Friday, September 28, 2012

Mark 2 Hex Prototypes and Kickstarter Number Crunching

Battle Tank Hex Board Game Prototype

Dr. Victor von Mechanstein Has Plans for Hexes

-CJ Andersen

Since updating the art and converting squares to hexes we now have our new Battle Tank prototype!  The rules are almost completely identical with hexes, so mostly the only update there involved a find/replace.  Our gaming group got to playtest with the new hex tiles and we found gameplay to be significantly enhanced. Hexes gave us much better movement options and more diverse configurations for the island to take.

One significant rule change, however, involved the tank players' win condition.  In the square prototype, our tanks would "win" if they could exit the board via a road on the square tile farthest from the volcano.  With the new hex configuration, we found we had to revise that.  So now the "beach" which the tank players are trying to get to is defined now by the board edge opposite the volcano edge, indicated above by the blue line I drew.  If 50% or more of the tank players exit the board via road hexes along that blue line before 10 turns is up, the tank players win.  Otherwise, if the Mad Scientist player can delay them 10 turns, or he blows them all up with his mechanical minions, he wins.

This photograph still uses our square tank and robot tokens, but that will be updated to be plastic hex tokens for the finished product. You can see a pair of tanks (in yellow) surrounded by deadly robot soldiers.

Battle Tank Hex Board Game Prototype

Accounting for the Inspired Press Battle Tank Kickstarter

It turns out there is a lot to consider when trying to accurately figure out all your costs for a Kickstarter, so that you can set your goals without going way over or under your actual ability to come through.  Add to that the new verbiage about Kickstarter stressing their ideals of "this is for making projects happen, not placing orders for products", we need to be very specific to outline the expectations for backers of our Kickstarter.  While we certainly do plan on giving out copies of the game as a reward tier for supporting us, we need to be clear that the purpose of the Kickstarter is to help Inspired Press expand by funding a printing run of Battle Tank, and expanding our team's abilities to design, prototype, market and sell our games to the people that love them.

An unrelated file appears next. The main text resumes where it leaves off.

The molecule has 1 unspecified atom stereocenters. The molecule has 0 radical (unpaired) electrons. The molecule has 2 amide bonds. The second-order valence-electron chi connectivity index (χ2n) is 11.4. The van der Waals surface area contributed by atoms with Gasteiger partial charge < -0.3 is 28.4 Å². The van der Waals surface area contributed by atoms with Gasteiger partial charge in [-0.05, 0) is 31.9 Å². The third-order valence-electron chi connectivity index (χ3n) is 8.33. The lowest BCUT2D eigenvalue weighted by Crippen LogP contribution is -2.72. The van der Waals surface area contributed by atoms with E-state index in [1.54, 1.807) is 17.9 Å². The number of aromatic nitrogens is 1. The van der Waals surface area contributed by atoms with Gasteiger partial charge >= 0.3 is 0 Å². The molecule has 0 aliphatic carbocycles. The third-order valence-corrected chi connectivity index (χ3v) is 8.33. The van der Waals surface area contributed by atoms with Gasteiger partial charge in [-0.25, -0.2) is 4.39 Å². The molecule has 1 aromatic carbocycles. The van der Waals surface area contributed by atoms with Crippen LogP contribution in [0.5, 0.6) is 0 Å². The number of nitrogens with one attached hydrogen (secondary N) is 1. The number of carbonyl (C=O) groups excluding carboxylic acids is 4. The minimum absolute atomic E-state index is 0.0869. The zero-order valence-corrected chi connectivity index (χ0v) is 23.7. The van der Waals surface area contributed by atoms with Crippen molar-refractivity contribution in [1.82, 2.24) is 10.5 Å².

As the accounting brains of the operation, I found the breakdown and comparison of costs between our printing options fascinating.  The original plan was to print 500 units of Battle Tank: Escape from Giant Robot Island using a very local printer.  The upside to this was that he was close by, and could support very small runs.  The downside is that we would need to fabricate our own tokens using a 3D printer we would get with Kickstarter funds.  But as it turns out, if my estimates are accurate, we can take the same amount of money and print a good deal more units from a manufacturer who can also produce the plastic tokens (we would still be getting the 3D printer though, as that will help with prototyping future expansions and other games).  That puts us a little close to the line to do that, so we'd pretty much only break even if we only reached our goal and didn't go farther.  But in the end, breaking even is a win for us since it meets the original goal of getting us a 3D printer for prototyping, and produces a printing run of our first game.

We would welcome comments from anyone with Kickstarter experience.  Stay tuned!

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